1998: A friend says to me, "Hey, have you heard of that little Internet bookstore? I heard they are hiring copyeditors." I apply. I get a job. My father, the Certified Financial Planner lectures me, "Take this job if you like the job. But don't take it for the stock options. This company is worthless and you'll never make a dime." I bitch and moan and then ask him to tell me what a stock option is.
1999: I cash in my worthless stock options. I take my sister and my best friend on a bike trip from Vienna to Prague. I undergo Lasik. I get a DVD player. I buy a house.

Bring on the Minivan! It's a New Century!
2000: My father says, "The stock is at the highest it'll ever be. Cash it all out now." I ignore him. I lose thousands upon thousands of dollars. My father continues to remind me of this fact even now, eight years later. In other news, there's this guy. He's kind of cute, but rather arrogant and when I asked him out, he simply said, "No." Assohole.
2001: Got engaged to arrogant guy.
2002: Got married to arrogant guy. Let arrogant guy drag me across the country so he can attend the most arrogant school in the country and become arrogant MBA guy. Should I procreate with arrogant soon-to-be MBA guy? No let's not procreate. Instead, let's go to New Orleans and spend the entire time drunk off our asses. Oh, what's that? Too late? The genesis of Brown Brown occurs amid the primordial haze of hurricanes and Cajun martins.
2003: Bye bye martinis, hello breastmilk. Little do I know that I'm about to spend the next five years either pregnant or with a child at my breast. Brown Brown enters the world, and formally becomes known as... Doodles.
2004: I think life is tough with a baby. I think it's impossible to get any writing or work done. I think that I'm exhausted. But it turns out I know nothing. But this is easy compared to...
2005: Welcome to the world, Pie!
2006: I breastfeed. And cosleep. And breastfeed some more. And cosleep. Did I mention the breastfeeding? There was quite a lot of that going on. And a bit more. Yes, I breastfed this year. Boy, did I breastfeed.
2007: For 11/12 of this year, I continue to breastfeed. But then, miraculously, children leave my breast. They sleep for longer stretches of time. They enter school programs and make friends with whom they can be dropped off. Visions of not necessarily my old life, but some sort of life begin to emerge. Which leads me to...
June 25, 2008: I turn forty years old. Happy freakin' birthday to me.

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Wednesday, June 18

Guess It'll Be a Gift Card This Year

Conversation from last week:

Me: Do you want to get Daddy something for Father's Day?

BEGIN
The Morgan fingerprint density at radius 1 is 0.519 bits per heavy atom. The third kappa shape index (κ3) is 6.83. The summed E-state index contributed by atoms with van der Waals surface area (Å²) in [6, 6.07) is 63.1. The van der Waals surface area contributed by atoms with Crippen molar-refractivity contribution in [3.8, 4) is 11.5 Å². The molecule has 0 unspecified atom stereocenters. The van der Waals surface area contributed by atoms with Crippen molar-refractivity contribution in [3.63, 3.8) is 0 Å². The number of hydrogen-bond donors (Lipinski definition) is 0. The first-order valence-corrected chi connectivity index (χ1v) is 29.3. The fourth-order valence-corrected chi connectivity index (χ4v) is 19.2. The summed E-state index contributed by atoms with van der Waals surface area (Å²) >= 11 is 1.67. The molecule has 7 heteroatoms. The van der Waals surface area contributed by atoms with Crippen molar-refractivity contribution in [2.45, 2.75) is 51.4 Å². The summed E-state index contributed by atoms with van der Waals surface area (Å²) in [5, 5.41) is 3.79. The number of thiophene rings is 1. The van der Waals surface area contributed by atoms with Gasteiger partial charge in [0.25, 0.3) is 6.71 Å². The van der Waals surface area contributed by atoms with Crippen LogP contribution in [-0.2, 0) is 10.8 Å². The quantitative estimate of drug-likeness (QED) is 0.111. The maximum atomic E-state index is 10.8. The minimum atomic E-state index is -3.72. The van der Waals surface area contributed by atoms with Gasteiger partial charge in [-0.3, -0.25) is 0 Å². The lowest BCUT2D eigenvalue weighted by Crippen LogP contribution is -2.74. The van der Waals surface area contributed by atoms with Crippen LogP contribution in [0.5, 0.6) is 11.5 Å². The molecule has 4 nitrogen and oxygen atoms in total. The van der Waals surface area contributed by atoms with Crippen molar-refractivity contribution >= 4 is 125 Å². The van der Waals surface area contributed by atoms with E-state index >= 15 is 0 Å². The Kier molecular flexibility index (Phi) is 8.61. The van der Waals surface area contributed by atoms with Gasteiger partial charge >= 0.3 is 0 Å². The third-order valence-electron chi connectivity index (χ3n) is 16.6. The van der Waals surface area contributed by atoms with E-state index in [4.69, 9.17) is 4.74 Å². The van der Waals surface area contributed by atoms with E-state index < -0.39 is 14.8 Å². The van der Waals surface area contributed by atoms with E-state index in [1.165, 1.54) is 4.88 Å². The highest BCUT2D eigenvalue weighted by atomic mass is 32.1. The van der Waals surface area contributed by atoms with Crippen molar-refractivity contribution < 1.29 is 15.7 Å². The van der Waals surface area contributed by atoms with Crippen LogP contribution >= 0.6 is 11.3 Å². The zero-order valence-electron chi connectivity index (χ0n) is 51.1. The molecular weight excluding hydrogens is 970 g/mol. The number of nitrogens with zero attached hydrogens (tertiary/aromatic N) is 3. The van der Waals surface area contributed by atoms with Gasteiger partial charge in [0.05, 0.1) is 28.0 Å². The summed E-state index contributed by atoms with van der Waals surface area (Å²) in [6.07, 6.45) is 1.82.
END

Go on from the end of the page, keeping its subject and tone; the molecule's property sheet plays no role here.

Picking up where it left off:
Doodles: I know what to get him!
Me: Are you going to make him a card?
Doodles: No, we should get him something.
Me: What?
Doodles: A baby!
Me: What do you mean?
Doodles: We should have another baby!
Me: Where would this baby come from?
Doodles: Your belly.
Me: By Sunday?
Doodles: Sure!
Me: I'm not having another baby. And even if I were, it wouldn't get here by Sunday.
Doodles: Just try, Mom.


Here Comes the Bride

Part One
We hit the local thrift shop and Pie immediately gravitated toward a particular book,What Is a Princess. The last spread of the book reads, "And princesses live happily ever after" with the final page a picture of Cinderella in her wedding dress with her prince (in all fairness, it also tells that princesses are smart and brave as well). Pie declared it a good bedtime book, "because it's such a good story." But it prompted this bedtime discussion:

Pie: Is Cinderella getting married?
Me: Yes, she is.
Pie: Can I get married?
Me: When you're a grown-up, you may get married. But only grown-ups get married.
Pie: Can I marry Daddy?
Me: No. I'm afraid Daddy is already married to me. You can marry someone else.
Pie: Who can I marry?
Me: You'll grow up and fall in love. And that's who you'll marry.
Pie: I can marry a man?
Me: You can marry a man. Or you can marry a woman. You'll marry another person.
Pie: I'll marry another person?
Me: Yes.
Pie: I want to marry a man.
Me: Okay.
Pie: I want to marry Daddy.
Me: Sorry. I already married him.
Pie: Can I have a baby and get married?
Me: Sure! Most folks do it in the other order, though. They get married and then have a baby.
Pie: I want to have a baby and get married.
Me: Okay.
Pie: Will you hold it?
Me: What?
Pie: Will you hold the baby? When I get married?
Me: Sure.

This feminist mommy is sure trying to be supportive, but no one told me it would get so political so young!

Part Two
Friday night dinner conversation:
Pie: Mommy, when I'm big, can I marry you?
Me: I'm 'fraid not. I'm already married.
Pie: Can I marry Doodles?
Me: You really can't marry anyone who's related to you.
Adam: You can marry [he lists two boys from her school] Alberto or Englebert!
Me: Or you can marry Marvin. Or Angela or Jasmine!
Adam: Right, this is a progressive household.
Pie: I can marry Jasmine?
Me: Sure!
Pie: I want to marry Jasmine!
Me: Okay!
Doodles: That would be good. Because if you marry Jasmine, then there could be two mamas to have babies.
Pie: Can I wear a dress?
Doodles: Silly, you have to wear a dress when you get married!
Me: Actually, you don't. But, yes, you may wear a dress.
Pie: My fourth of July dress?
Doodles: That won't fit you by then!
Me: Yes, you may wear your fourth of July dress.
Pie: Can we dance?
Doodles: You always dance at weddings.
Me: Yes, you may dance.
Pie: Dance! And I marry Jasmine.
She goes back to eating her cookie, happy that one of the major decisions of her life are complete.

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Wednesday, June 11

Random Notes from the Front Lines

I'm at that point of parenthood where when my son asks at 1:11 in the afternoon if he can take off his clothes so he can marry his sister, I don't even look up when I say, "Sure."

I also say ridiculous things like, "I've told you! No shoes upstairs on the carpet! I want to keep this carpet clean! Now go downstairs while I finish cleaning your pee out of the rug."

Pie's new thing: "When I'm big..." All of these uttered at random within the past four days: "When I'm big can I drive?" "When I'm big can I paint your toes?" "When I'm big, can I have coffee?"